updated 6/6/2005 5:44:37 PM ET 2005-06-06T21:44:37

Fear of getting sued leads an alarming number of doctors to practice “defensive medicine,” such as ordering unnecessary tests and avoiding risky procedures, a survey found.

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The practice has been around for decades, and is no secret to many patients. But the survey of 824 Pennsylvania doctors suggests it is surprisingly common, researchers said.

A separate study found that caps on malpractice damages and other changes in liability law appear to have less effect on the nation’s supply of doctors than ardent supporters of tort reform contend.

The studies were published in Wednesday’s Journal of the American Medical Association.

Patients exposed to potential harm
Ninety-three percent of the Pennsylvania doctors surveyed in 2003 said they sometimes or often practiced “defensive medicine” because of malpractice concerns.

That means they engaged in unsound practices that exposed patients to potential harm, said Dr. Peter Budetti, a physician-lawyer and public health professor at University of Oklahoma Health Sciences Center. He called the numbers staggering.

“Perhaps the greatest irony is that defensive medicine may be counterproductive and actually might increase malpractice risk,” said Budetti, who wrote an accompanying editorial.

Examples include performing breast biopsies in women with lumps unlikely to be cancer, hospitalizing low-risk patients with chest pain, and eliminating high-risk procedures or abandoning the practice of medicine altogether.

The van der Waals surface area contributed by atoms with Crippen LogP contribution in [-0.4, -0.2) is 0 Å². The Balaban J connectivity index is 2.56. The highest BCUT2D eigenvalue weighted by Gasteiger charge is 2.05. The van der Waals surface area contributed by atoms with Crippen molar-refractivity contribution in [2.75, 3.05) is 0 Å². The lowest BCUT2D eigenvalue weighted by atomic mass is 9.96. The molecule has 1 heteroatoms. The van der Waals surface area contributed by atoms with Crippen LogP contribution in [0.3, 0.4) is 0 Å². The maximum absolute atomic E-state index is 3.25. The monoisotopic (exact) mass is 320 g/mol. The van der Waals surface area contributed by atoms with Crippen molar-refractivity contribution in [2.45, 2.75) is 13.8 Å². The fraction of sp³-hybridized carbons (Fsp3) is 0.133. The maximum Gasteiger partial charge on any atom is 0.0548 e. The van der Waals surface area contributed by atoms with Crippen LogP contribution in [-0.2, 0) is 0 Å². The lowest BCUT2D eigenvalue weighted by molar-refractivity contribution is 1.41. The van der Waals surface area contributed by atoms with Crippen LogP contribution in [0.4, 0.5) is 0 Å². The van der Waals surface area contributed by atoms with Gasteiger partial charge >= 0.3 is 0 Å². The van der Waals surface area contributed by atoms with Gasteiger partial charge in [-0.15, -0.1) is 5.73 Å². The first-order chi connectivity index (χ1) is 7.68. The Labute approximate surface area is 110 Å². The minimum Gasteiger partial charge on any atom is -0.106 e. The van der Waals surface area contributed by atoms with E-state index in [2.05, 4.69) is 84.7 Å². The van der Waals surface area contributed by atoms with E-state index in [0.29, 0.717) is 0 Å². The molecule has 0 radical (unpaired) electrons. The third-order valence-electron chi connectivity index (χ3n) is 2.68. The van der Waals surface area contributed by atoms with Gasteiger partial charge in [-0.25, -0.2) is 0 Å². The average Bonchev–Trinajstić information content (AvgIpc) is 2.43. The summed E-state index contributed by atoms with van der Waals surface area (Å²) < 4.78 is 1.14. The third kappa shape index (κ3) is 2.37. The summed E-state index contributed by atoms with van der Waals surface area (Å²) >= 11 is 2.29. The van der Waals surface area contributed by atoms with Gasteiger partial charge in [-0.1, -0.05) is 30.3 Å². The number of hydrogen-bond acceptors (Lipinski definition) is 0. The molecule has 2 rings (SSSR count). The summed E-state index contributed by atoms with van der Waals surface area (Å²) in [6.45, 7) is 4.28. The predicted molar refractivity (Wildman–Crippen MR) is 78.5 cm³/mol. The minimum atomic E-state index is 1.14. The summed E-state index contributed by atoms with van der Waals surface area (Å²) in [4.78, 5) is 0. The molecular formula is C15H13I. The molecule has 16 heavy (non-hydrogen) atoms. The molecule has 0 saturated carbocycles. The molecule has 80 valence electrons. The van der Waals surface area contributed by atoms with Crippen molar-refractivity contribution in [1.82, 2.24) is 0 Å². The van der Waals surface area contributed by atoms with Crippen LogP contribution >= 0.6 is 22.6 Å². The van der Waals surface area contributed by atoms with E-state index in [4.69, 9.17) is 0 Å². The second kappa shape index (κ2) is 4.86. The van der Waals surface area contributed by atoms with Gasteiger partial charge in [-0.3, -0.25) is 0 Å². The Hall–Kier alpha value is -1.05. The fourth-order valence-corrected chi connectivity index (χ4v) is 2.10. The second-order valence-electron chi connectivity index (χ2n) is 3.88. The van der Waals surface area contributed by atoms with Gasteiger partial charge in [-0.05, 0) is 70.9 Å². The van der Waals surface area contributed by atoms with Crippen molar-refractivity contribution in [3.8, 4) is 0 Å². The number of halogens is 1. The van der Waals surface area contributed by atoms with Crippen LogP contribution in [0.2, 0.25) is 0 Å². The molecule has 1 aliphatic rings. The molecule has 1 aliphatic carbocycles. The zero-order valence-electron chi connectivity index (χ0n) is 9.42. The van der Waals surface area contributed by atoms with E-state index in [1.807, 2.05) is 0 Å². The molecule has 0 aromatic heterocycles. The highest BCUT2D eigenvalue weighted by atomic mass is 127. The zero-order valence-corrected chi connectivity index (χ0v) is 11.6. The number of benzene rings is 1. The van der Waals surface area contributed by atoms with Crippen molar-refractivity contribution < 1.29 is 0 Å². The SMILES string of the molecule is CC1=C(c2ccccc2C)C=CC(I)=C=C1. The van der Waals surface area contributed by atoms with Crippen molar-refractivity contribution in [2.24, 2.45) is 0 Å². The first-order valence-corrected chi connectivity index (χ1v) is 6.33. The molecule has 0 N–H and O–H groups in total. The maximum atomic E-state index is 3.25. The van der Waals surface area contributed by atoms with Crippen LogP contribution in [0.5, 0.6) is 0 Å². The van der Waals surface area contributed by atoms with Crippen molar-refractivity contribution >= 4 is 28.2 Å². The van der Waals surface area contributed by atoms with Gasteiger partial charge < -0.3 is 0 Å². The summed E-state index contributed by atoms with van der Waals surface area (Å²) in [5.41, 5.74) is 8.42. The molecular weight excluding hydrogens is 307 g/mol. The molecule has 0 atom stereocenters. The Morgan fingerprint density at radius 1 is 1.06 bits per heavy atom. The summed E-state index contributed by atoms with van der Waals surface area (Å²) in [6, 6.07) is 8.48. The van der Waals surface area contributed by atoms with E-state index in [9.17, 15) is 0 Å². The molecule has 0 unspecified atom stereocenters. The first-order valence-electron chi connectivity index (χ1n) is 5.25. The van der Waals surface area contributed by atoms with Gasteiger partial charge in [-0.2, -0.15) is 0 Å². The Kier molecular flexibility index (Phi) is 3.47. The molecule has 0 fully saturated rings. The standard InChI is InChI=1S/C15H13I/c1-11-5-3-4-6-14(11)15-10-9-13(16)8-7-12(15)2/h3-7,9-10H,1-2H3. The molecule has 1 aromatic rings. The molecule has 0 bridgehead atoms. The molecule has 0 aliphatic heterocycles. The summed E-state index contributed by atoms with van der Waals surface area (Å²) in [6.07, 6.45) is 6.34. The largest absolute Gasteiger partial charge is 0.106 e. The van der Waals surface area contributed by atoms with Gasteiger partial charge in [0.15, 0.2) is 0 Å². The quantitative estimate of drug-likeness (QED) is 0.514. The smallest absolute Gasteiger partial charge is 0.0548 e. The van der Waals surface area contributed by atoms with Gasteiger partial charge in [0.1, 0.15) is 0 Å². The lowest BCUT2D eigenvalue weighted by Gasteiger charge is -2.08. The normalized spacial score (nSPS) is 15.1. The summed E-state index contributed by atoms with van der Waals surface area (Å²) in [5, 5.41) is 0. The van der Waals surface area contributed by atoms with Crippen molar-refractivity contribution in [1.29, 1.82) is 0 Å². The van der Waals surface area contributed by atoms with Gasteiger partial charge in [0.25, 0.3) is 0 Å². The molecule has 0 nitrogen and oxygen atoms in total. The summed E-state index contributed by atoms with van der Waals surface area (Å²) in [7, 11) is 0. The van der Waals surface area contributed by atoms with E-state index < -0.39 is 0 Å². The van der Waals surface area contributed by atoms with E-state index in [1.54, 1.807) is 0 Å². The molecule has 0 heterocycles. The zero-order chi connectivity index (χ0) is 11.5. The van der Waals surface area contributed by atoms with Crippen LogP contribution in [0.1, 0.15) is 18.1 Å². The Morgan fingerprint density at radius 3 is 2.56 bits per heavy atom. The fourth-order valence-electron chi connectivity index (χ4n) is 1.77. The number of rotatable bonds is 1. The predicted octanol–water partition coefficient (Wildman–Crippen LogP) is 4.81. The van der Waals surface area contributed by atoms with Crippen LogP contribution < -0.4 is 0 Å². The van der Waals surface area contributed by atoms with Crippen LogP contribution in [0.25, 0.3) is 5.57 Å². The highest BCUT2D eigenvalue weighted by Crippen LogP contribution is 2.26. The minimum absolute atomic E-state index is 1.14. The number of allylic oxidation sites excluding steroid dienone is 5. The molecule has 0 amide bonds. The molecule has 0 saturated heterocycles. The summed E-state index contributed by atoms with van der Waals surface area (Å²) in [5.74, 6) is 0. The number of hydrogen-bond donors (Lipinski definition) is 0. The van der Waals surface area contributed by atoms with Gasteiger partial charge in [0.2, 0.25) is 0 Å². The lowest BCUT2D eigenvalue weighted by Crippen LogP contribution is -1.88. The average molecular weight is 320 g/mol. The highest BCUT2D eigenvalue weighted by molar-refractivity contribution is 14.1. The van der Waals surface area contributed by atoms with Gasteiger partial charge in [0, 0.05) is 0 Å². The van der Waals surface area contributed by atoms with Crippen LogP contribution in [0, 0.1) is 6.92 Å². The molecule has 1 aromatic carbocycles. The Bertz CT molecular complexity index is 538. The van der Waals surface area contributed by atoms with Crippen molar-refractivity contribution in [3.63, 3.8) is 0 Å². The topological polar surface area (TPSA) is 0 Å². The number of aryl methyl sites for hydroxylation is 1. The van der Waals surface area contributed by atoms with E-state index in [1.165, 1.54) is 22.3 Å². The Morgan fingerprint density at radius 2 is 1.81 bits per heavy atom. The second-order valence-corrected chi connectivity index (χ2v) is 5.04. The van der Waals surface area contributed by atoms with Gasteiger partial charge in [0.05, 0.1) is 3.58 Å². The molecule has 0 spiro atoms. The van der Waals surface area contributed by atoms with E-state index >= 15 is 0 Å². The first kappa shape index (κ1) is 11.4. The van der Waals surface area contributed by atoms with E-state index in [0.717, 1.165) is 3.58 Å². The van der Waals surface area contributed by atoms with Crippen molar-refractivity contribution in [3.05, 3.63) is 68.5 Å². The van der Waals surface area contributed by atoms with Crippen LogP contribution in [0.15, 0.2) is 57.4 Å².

The prevalence of “defensive medicine” is surprising and troubling, said Dr. William Sage, a Columbia University law professor and co-author of both studies. Sage said the practice is probably widespread, especially in states “with unstable malpractice environments.”

Supply of doctors increasing
The other study found that the supply of doctors increased throughout the nation from 1985 to 2001, even in states with no malpractice reform laws. Government data show there were 497,140 professionally active doctors, excluding osteopaths, in 1985, and 709,168 in 2001.

Compared with no-reform states, the supply increased about 3 percent more in states with reforms such as malpractice award caps, the analysis found. That small increase runs counter to arguments from “some of the most rabid tort reformers,” who predict “a flood of wonderful doctors just because we capped damages,” Sage said.

The supply study also found little evidence that doctors are leaving one state for another with a more favorable liability climate. That, too, contradicts what some advocates of tort reform have been saying.

Both studies suggest a need for comprehensive malpractice reforms rather than just capping damage awards or other piecemeal approaches, Sage said.

The Pennsylvania survey was done shortly after several liability insurers had left the state and premiums charged by the remaining insurers had risen dramatically.

The survey was completed by 65 percent of the doctors it was mailed to, all physicians in specialties at high risk of lawsuits, including obstetrics and general surgery.

But even if the 35 percent who did not respond said they never practiced defensive medicine, the numbers who did would still be alarming, said Budetti, who was not involved in either study.

Both studies were funded by the Pew Charitable Trusts.

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